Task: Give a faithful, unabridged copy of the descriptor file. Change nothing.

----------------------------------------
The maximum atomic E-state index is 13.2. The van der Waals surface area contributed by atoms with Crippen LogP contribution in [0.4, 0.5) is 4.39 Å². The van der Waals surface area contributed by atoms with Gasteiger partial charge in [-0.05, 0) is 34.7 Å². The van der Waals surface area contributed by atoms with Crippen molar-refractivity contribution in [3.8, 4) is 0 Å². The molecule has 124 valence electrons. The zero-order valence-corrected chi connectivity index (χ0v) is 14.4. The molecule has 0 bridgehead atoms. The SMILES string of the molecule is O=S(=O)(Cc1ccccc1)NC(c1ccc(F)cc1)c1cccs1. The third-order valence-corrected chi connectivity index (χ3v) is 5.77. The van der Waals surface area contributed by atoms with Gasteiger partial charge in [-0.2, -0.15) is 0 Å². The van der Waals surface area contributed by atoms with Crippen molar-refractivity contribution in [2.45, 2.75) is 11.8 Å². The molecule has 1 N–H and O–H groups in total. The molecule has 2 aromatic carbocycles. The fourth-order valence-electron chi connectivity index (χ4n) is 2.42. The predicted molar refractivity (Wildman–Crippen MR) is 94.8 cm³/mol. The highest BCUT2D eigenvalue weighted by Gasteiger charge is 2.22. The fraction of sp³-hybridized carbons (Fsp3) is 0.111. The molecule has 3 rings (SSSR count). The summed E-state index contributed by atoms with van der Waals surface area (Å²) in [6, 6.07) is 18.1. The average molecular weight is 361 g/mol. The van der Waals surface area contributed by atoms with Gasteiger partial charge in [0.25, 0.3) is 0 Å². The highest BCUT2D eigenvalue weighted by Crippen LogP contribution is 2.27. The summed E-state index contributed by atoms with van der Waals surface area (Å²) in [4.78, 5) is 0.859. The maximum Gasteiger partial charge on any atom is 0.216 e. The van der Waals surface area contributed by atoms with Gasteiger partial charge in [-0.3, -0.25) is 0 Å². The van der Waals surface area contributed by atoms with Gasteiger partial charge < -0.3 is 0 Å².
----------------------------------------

The maximum atomic E-state index is 13.2. The van der Waals surface area contributed by atoms with Crippen LogP contribution in [0.4, 0.5) is 4.39 Å². The van der Waals surface area contributed by atoms with Gasteiger partial charge in [-0.05, 0) is 34.7 Å². The van der Waals surface area contributed by atoms with Crippen molar-refractivity contribution in [3.8, 4) is 0 Å². The molecule has 124 valence electrons. The zero-order valence-corrected chi connectivity index (χ0v) is 14.4. The molecule has 0 bridgehead atoms. The SMILES string of the molecule is O=S(=O)(Cc1ccccc1)NC(c1ccc(F)cc1)c1cccs1. The third-order valence-corrected chi connectivity index (χ3v) is 5.77. The van der Waals surface area contributed by atoms with Gasteiger partial charge in [-0.2, -0.15) is 0 Å². The van der Waals surface area contributed by atoms with Crippen molar-refractivity contribution in [2.45, 2.75) is 11.8 Å². The molecule has 1 N–H and O–H groups in total. The molecule has 2 aromatic carbocycles. The fourth-order valence-electron chi connectivity index (χ4n) is 2.42. The predicted molar refractivity (Wildman–Crippen MR) is 94.8 cm³/mol. The highest BCUT2D eigenvalue weighted by Gasteiger charge is 2.22. The fraction of sp³-hybridized carbons (Fsp3) is 0.111. The molecule has 3 rings (SSSR count). The summed E-state index contributed by atoms with van der Waals surface area (Å²) in [6, 6.07) is 18.1. The average molecular weight is 361 g/mol. The van der Waals surface area contributed by atoms with Gasteiger partial charge in [0.25, 0.3) is 0 Å². The highest BCUT2D eigenvalue weighted by Crippen LogP contribution is 2.27. The summed E-state index contributed by atoms with van der Waals surface area (Å²) in [4.78, 5) is 0.859. The maximum Gasteiger partial charge on any atom is 0.216 e. The van der Waals surface area contributed by atoms with Gasteiger partial charge in [-0.3, -0.25) is 0 Å². The van der Waals surface area contributed by atoms with Gasteiger partial charge < -0.3 is 0 Å².